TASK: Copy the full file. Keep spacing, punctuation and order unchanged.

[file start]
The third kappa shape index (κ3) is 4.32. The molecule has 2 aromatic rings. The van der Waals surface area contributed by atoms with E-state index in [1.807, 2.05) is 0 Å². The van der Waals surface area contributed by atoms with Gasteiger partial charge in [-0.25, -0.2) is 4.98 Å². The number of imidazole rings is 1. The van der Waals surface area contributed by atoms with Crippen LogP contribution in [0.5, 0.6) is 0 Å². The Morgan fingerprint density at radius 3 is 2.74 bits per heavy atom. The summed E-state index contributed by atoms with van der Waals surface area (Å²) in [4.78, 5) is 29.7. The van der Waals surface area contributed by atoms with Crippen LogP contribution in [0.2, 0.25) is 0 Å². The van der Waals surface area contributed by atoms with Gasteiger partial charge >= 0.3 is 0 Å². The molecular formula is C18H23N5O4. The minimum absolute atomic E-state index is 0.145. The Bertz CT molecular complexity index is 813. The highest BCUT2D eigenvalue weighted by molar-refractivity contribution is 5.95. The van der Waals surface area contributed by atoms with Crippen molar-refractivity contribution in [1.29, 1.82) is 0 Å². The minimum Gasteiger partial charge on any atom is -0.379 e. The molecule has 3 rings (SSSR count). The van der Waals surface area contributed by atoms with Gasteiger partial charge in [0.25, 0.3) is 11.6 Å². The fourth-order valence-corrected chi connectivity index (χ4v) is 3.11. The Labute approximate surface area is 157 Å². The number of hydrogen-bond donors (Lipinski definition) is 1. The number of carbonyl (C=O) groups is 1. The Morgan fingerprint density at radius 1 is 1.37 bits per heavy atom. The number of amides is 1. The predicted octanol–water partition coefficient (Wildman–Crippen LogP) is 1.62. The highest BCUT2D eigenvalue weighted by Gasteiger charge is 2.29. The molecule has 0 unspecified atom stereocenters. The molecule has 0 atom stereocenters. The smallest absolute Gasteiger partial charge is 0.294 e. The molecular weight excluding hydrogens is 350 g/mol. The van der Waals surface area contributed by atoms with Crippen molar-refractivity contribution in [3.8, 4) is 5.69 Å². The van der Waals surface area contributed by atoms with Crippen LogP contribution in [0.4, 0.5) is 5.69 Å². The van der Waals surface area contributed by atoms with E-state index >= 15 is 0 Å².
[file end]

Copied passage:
The third kappa shape index (κ3) is 4.32. The molecule has 2 aromatic rings. The van der Waals surface area contributed by atoms with E-state index in [1.807, 2.05) is 0 Å². The van der Waals surface area contributed by atoms with Gasteiger partial charge in [-0.25, -0.2) is 4.98 Å². The number of imidazole rings is 1. The van der Waals surface area contributed by atoms with Crippen LogP contribution in [0.5, 0.6) is 0 Å². The Morgan fingerprint density at radius 3 is 2.74 bits per heavy atom. The summed E-state index contributed by atoms with van der Waals surface area (Å²) in [4.78, 5) is 29.7. The van der Waals surface area contributed by atoms with Crippen LogP contribution in [0.2, 0.25) is 0 Å². The van der Waals surface area contributed by atoms with Gasteiger partial charge >= 0.3 is 0 Å². The molecular formula is C18H23N5O4. The minimum absolute atomic E-state index is 0.145. The Bertz CT molecular complexity index is 813. The highest BCUT2D eigenvalue weighted by molar-refractivity contribution is 5.95. The van der Waals surface area contributed by atoms with Crippen molar-refractivity contribution in [1.29, 1.82) is 0 Å². The minimum Gasteiger partial charge on any atom is -0.379 e. The molecule has 3 rings (SSSR count). The van der Waals surface area contributed by atoms with Gasteiger partial charge in [0.25, 0.3) is 11.6 Å². The fourth-order valence-corrected chi connectivity index (χ4v) is 3.11. The Labute approximate surface area is 157 Å². The number of hydrogen-bond donors (Lipinski definition) is 1. The number of carbonyl (C=O) groups is 1. The Morgan fingerprint density at radius 1 is 1.37 bits per heavy atom. The number of amides is 1. The predicted octanol–water partition coefficient (Wildman–Crippen LogP) is 1.62. The highest BCUT2D eigenvalue weighted by Gasteiger charge is 2.29. The molecule has 0 unspecified atom stereocenters. The molecule has 0 atom stereocenters. The smallest absolute Gasteiger partial charge is 0.294 e. The molecular weight excluding hydrogens is 350 g/mol. The van der Waals surface area contributed by atoms with Crippen molar-refractivity contribution in [3.8, 4) is 5.69 Å². The van der Waals surface area contributed by atoms with Crippen LogP contribution in [0.4, 0.5) is 5.69 Å². The van der Waals surface area contributed by atoms with E-state index >= 15 is 0 Å².